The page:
When Jim left with The Doors on September 13 for dates in Germany, Holland, Denmark and Sweden, Pamela stayed behind at the flat, awaiting his return. In Frankfurt the band mimed a performance of ‘Hello, I Love You’ and ‘Light My Fire’ for TV then played two sold-out shows at the local Kongresshalle, where an audience partly comprised of thousands of US servicemen went wild when they did ‘The Unknown Soldier’. Afterwards, the hippy promoters made Jim a "gift” of an attractive young German girl named Francesca and they all went out to an Israeli-owned nightclub called Das Kinky.
The next day it was onto Amsterdam. On the plane, a stewardess asked Jim for his autograph. He wrote on an airsickness bag: "Stewardess / Observe most carefully / Someday you may pour wine / for the tired man…” Spending the afternoon before the show strolling around Amster¬dam’s old town, the band was recognised and kids came up and started giving them blocks of hashish and handfuls of multicoloured pills. The band thanked them and pock¬eted their stash – all except for Jim who simply swallowed everything he was given immediately.
At the gig that night he was so out of it he stumbled onstage began dancing like a lunatic, before tripping over some wires and falling flat on his face. Dragged backstage, he promptly threw up and passed out. When they couldn’t wake him in time for their own show, the band panicked and had him driven to hospital, where doctors kept him in overnight for observation, the band left to carry on as a three-piece, Ray Manzarek taking over the vocals. They were understandably furious but the next day a smiling, relaxed Jim returned, having had "a wonderful night’s sleep.”
The final show of the tour was in Stockholm on Friday, September 20, exactly two weeks after their first shows at the Roundhouse. Those final dates of the tour found a reinvigorated Morrison leading them through what the rest of the band would recall as some of the finest gigs the Doors ever played.
At the end of their explosive three-week tour, John Peel wrote in his Melody Maker column, "The English embraced the Doors as warmly as America did our Beatles.” Back at the flat in London, Jim and Pamela embraced the English lifestyle with renewed gusto. When Ray and Dorothy Manzarek came round for breakfast one morning, Ray was encouraged to see Jim relaxed and more his old, pre-fame self, not drinking or reciting poems wildly, but standing in the kitchen cooking a traditional English breakfast of bacon and eggs, squeezing fresh orange juice and making tea. Manzarek would later write that it was the most grown-up he’d ever seen Jim and Pamela together. "They seemed quite at home and quite happy. It was the calmest and happiest I’d seen Jim…”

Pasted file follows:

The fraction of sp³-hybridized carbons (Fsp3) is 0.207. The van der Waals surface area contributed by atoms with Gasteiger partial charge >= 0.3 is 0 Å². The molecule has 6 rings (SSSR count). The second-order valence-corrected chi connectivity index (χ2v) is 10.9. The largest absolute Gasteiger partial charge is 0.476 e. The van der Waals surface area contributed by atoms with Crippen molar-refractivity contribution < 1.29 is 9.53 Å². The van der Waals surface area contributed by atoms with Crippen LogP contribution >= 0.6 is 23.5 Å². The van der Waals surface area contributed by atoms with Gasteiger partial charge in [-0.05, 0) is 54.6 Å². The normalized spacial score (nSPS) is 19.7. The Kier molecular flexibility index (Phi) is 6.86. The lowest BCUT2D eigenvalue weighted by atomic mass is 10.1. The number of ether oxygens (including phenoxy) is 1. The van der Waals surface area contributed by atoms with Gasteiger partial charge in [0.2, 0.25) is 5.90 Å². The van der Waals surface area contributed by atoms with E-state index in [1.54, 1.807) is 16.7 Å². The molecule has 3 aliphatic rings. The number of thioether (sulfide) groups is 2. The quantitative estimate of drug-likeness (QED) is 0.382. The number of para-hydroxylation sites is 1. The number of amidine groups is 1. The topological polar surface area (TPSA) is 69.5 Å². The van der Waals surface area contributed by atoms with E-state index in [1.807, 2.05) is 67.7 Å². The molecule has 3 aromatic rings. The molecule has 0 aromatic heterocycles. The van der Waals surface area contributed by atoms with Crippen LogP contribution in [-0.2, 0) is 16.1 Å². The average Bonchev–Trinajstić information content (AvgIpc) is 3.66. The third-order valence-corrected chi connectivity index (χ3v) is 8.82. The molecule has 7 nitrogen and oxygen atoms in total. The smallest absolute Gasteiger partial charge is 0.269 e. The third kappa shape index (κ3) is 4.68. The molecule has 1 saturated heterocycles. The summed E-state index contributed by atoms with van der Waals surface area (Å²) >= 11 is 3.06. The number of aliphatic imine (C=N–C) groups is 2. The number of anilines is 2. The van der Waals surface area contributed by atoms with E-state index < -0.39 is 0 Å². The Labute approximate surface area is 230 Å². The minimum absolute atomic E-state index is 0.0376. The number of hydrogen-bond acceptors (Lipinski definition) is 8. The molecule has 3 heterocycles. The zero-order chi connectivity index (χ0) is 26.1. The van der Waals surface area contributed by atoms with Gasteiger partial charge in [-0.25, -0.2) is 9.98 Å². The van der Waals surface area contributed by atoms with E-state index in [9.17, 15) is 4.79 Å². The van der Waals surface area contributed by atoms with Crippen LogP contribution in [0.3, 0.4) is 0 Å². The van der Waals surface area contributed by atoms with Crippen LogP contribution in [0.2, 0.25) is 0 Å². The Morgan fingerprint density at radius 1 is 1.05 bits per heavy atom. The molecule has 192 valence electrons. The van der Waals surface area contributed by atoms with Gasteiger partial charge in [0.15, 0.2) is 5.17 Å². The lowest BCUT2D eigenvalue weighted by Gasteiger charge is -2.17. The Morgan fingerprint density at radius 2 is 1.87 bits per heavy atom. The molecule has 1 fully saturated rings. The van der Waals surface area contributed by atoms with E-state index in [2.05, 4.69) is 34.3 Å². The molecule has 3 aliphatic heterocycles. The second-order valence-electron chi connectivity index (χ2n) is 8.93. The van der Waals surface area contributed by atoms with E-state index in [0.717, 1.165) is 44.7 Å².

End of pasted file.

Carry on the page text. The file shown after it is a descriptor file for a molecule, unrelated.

On September 23, George Harrison invited Jim to hang out with him at EMI’s Abbey Road studio, where the Beatles were record¬ing The White Album. To this day, some Beatles fans still claim you can hear Morrison’s distinctive voice singing backing vocals on outtakes of ‘Happiness Is a Warm Gun’, but if so not even the Beatles must have noticed as his name has never appeared on any of the archival credits.
Ten days later, Jim and Pamela settled down on the couch to watch the Granada TV documentary, The Doors Are Open. Along with clips of the final, climactic Roundhouse show, there were also scenes from the ICA press conference and an interview with Jim. The programme also cut in footage of antiwar demonstrations amidst scenes of devastation from Vietnam, using the Doors’ music as a backdrop – something that would be repeated nearly a decade later in Francis Ford Coppola’s classic award-winning movie Apocalypse Now. Pamela thought Jim would be pleased but he later claimed he didn’t really like Granada’s documentary. Maybe he was just expecting too much - he usually did. This was maybe one of the reasons his music and his poetry were so great and his life so eventful – and short.
Mainly, Jim spent his time in London walking around incognito, taking it all in, scribbling in his notebook the names of all the interesting places he came across: Cheyne Walk, Poets’ Cor¬ner, Mayfair… stopping to admire the endless bookstores of Charing Cross Road and the sleazy charms of Soho and Leicester Square. He also enjoyed going out for dinner with Pamela, both of them developing a strong liking for the roast beef and Yorkshire pudding on offer at Simpson’s, where they would sit and talk about how one day they’d like to move to London permanently – or perhaps some other old European city steeped in the arts and culture like Paris; somewhere a long way from America, anyway. They could not have known then what fate had in store for them when they eventually did just that three years later. But that was another story…
The Doors: Summer Of ’68 by Mick Wall (© 2008)
Add a comment
Log in to the club or enter your details below.